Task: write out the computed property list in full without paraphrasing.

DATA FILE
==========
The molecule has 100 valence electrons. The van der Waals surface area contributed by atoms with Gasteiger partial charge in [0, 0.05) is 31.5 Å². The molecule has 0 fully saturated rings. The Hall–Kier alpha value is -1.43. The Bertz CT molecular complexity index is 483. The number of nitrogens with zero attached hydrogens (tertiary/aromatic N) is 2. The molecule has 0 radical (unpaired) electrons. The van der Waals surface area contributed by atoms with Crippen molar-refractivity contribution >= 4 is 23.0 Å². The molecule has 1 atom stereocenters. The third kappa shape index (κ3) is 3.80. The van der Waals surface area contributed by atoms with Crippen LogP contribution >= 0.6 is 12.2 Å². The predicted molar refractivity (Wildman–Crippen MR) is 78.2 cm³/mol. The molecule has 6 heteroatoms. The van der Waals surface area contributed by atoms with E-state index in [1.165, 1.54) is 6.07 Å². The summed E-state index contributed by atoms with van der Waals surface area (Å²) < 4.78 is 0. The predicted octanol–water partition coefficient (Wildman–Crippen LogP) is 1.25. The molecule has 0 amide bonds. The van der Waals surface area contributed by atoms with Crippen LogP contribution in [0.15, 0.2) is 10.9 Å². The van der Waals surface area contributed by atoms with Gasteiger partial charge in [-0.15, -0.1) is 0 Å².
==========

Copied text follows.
The molecule has 100 valence electrons. The van der Waals surface area contributed by atoms with Gasteiger partial charge in [0, 0.05) is 31.5 Å². The molecule has 0 fully saturated rings. The Hall–Kier alpha value is -1.43. The Bertz CT molecular complexity index is 483. The number of nitrogens with zero attached hydrogens (tertiary/aromatic N) is 2. The molecule has 0 radical (unpaired) electrons. The van der Waals surface area contributed by atoms with Crippen molar-refractivity contribution >= 4 is 23.0 Å². The molecule has 1 atom stereocenters. The third kappa shape index (κ3) is 3.80. The van der Waals surface area contributed by atoms with Crippen LogP contribution >= 0.6 is 12.2 Å². The predicted molar refractivity (Wildman–Crippen MR) is 78.2 cm³/mol. The molecule has 6 heteroatoms. The van der Waals surface area contributed by atoms with E-state index in [1.165, 1.54) is 6.07 Å². The summed E-state index contributed by atoms with van der Waals surface area (Å²) < 4.78 is 0. The predicted octanol–water partition coefficient (Wildman–Crippen LogP) is 1.25. The molecule has 0 amide bonds. The van der Waals surface area contributed by atoms with Crippen LogP contribution in [0.15, 0.2) is 10.9 Å². The van der Waals surface area contributed by atoms with Gasteiger partial charge in [-0.15, -0.1) is 0 Å².